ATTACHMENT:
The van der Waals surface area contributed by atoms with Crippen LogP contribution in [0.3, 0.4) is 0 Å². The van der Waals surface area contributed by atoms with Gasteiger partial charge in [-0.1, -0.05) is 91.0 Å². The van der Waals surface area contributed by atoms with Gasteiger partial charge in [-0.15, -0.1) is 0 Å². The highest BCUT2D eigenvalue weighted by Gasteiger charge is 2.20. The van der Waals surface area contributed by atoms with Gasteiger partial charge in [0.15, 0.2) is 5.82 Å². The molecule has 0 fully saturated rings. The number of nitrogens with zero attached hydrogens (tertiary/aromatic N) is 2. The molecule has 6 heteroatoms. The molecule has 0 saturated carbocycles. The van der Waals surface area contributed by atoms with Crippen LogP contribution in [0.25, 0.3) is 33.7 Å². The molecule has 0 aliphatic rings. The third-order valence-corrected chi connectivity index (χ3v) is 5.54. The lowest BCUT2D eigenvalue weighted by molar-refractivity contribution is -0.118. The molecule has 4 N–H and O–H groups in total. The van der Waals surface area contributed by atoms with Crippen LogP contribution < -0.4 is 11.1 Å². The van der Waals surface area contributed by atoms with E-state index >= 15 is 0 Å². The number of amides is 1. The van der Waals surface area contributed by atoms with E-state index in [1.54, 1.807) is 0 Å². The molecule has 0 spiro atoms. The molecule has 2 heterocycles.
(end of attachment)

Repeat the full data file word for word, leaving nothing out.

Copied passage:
The van der Waals surface area contributed by atoms with Crippen LogP contribution in [0.3, 0.4) is 0 Å². The van der Waals surface area contributed by atoms with Gasteiger partial charge in [-0.1, -0.05) is 91.0 Å². The van der Waals surface area contributed by atoms with Gasteiger partial charge in [-0.15, -0.1) is 0 Å². The highest BCUT2D eigenvalue weighted by Gasteiger charge is 2.20. The van der Waals surface area contributed by atoms with Gasteiger partial charge in [0.15, 0.2) is 5.82 Å². The molecule has 0 fully saturated rings. The number of nitrogens with zero attached hydrogens (tertiary/aromatic N) is 2. The molecule has 6 heteroatoms. The molecule has 0 saturated carbocycles. The van der Waals surface area contributed by atoms with Crippen LogP contribution in [0.25, 0.3) is 33.7 Å². The molecule has 0 aliphatic rings. The third-order valence-corrected chi connectivity index (χ3v) is 5.54. The lowest BCUT2D eigenvalue weighted by molar-refractivity contribution is -0.118. The molecule has 4 N–H and O–H groups in total. The van der Waals surface area contributed by atoms with Crippen LogP contribution < -0.4 is 11.1 Å². The van der Waals surface area contributed by atoms with E-state index >= 15 is 0 Å². The number of amides is 1. The van der Waals surface area contributed by atoms with E-state index in [1.54, 1.807) is 0 Å². The molecule has 0 spiro atoms. The molecule has 2 heterocycles.